The snake skin used for this has been shed naturally by a healthy, living snake. No snakes are harmed for this, so please, "live and let live.". Don't know anyone who has a snake? Try visiting a local pet store and ask, they may just give it to you. Check out this amazing video on snakeskin manicures here! *Again, NO SNAKES ARE HARMED FOR THIS PROCESS

*I'm a huge animal advocate. I don't believe in killing animals to wear as a fashion statement. You won't see any pictures about snake skin wallets or shoes.

I hope you enjoyed this as much as I did putting it together! The snake has surely captured my heart and attention. The snakes fangs have surely sunk into me, have you been bitten?

A hui hou! (till next time!)

Saturday, September 3, 2011

Serpents and Women

Minoan Snake Goddess
What are your first thoughts when you think of a snake? "Gross". "Slithery", maybe. How about, "scary", Ooh I know, "poisonous" or better yet..."creepy?". Chances are the word "feminine" doesn't cross your mind. However, throughout time, snakes are thought to have been the familiars of women. In the bible, Eve was temped in the Garden of Eden by a snake to eat the forbidden fruit of knowledge. In ancient Egypt, Cleopatra committed suicide by allowing an Asp to bite her. Ancient civilizations and cultures around the globe, in one way or another, have their own feelings about this. Telling different legends and myths about these serpentine creatures, and not just that they were snakes but that they were women as well. They are as much feared as they are revered and respected.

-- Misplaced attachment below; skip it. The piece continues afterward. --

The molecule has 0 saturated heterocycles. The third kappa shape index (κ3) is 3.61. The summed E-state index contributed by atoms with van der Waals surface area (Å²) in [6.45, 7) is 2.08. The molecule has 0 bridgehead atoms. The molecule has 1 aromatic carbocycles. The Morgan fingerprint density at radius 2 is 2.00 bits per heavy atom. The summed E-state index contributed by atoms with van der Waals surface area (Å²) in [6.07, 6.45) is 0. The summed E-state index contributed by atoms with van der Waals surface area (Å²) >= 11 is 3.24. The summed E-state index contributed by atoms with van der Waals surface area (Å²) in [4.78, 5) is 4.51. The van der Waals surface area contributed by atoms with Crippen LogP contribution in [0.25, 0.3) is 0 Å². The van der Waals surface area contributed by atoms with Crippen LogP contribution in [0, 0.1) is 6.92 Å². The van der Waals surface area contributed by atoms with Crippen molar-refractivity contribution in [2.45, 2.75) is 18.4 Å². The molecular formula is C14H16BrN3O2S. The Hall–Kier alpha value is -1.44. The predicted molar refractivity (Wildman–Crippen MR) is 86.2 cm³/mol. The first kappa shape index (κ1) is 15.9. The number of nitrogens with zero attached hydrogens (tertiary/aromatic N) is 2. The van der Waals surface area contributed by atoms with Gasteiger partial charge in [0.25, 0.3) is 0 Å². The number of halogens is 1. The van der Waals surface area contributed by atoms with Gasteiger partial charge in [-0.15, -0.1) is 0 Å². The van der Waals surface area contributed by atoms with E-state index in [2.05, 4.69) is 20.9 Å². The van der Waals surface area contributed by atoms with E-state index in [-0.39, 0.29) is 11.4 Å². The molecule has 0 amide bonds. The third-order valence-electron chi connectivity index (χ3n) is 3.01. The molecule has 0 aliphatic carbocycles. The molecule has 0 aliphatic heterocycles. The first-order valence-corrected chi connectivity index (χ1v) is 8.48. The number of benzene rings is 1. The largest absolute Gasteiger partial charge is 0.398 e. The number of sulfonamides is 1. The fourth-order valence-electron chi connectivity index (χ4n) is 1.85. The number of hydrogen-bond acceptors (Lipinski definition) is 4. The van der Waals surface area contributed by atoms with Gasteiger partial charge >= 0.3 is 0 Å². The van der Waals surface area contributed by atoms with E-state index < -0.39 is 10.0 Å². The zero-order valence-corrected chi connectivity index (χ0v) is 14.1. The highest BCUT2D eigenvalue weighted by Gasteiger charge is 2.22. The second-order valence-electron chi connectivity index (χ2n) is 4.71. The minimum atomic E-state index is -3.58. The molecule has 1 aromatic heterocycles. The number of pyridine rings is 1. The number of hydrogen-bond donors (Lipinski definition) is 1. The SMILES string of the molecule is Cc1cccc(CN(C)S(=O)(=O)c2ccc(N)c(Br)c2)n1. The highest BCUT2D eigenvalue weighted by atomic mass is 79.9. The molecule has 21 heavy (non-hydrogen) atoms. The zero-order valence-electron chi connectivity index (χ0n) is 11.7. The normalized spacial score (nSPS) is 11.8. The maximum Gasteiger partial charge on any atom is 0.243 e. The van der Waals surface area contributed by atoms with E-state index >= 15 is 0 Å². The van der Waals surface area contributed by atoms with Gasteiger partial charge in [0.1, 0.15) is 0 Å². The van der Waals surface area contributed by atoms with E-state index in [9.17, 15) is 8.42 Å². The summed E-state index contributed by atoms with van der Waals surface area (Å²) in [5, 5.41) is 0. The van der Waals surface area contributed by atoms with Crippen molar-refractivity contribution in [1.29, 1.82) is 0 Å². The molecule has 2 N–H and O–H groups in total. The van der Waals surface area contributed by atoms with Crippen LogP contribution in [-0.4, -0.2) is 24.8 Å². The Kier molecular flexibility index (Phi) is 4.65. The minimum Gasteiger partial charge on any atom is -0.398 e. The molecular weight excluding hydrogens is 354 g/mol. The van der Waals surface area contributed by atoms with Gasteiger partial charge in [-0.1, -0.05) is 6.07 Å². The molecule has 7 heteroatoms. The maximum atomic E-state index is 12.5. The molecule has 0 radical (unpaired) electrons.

I find this fascinating because I love snakes. Maybe it's because growing up, there were no snakes in Hawaii. I only ever saw them on TV and once in Las Vegas. I find them mysterious, beautiful and quite frankly, frightening. You cannot deny the lure they have. Whether they're at the zoo, in a cage, slithering along the highway or draped on someone's shoulders, people stop and look. The same could be said about women. If there's a beautiful woman around, people will stop and look.

Now I do not claim to know everything. I've tried my best to be as accurate as possible with names, cultures, events etc... As they say in Hula, "A'ohe pau ka 'ike i ka halau ho'okahi." or "Not all knowledge is found in one school/source." I'm sure there are many variations and other stories or legends as well. My intention is not to offend anyone either. If you have any stories, please share them in the comments below!

So what are these similarities?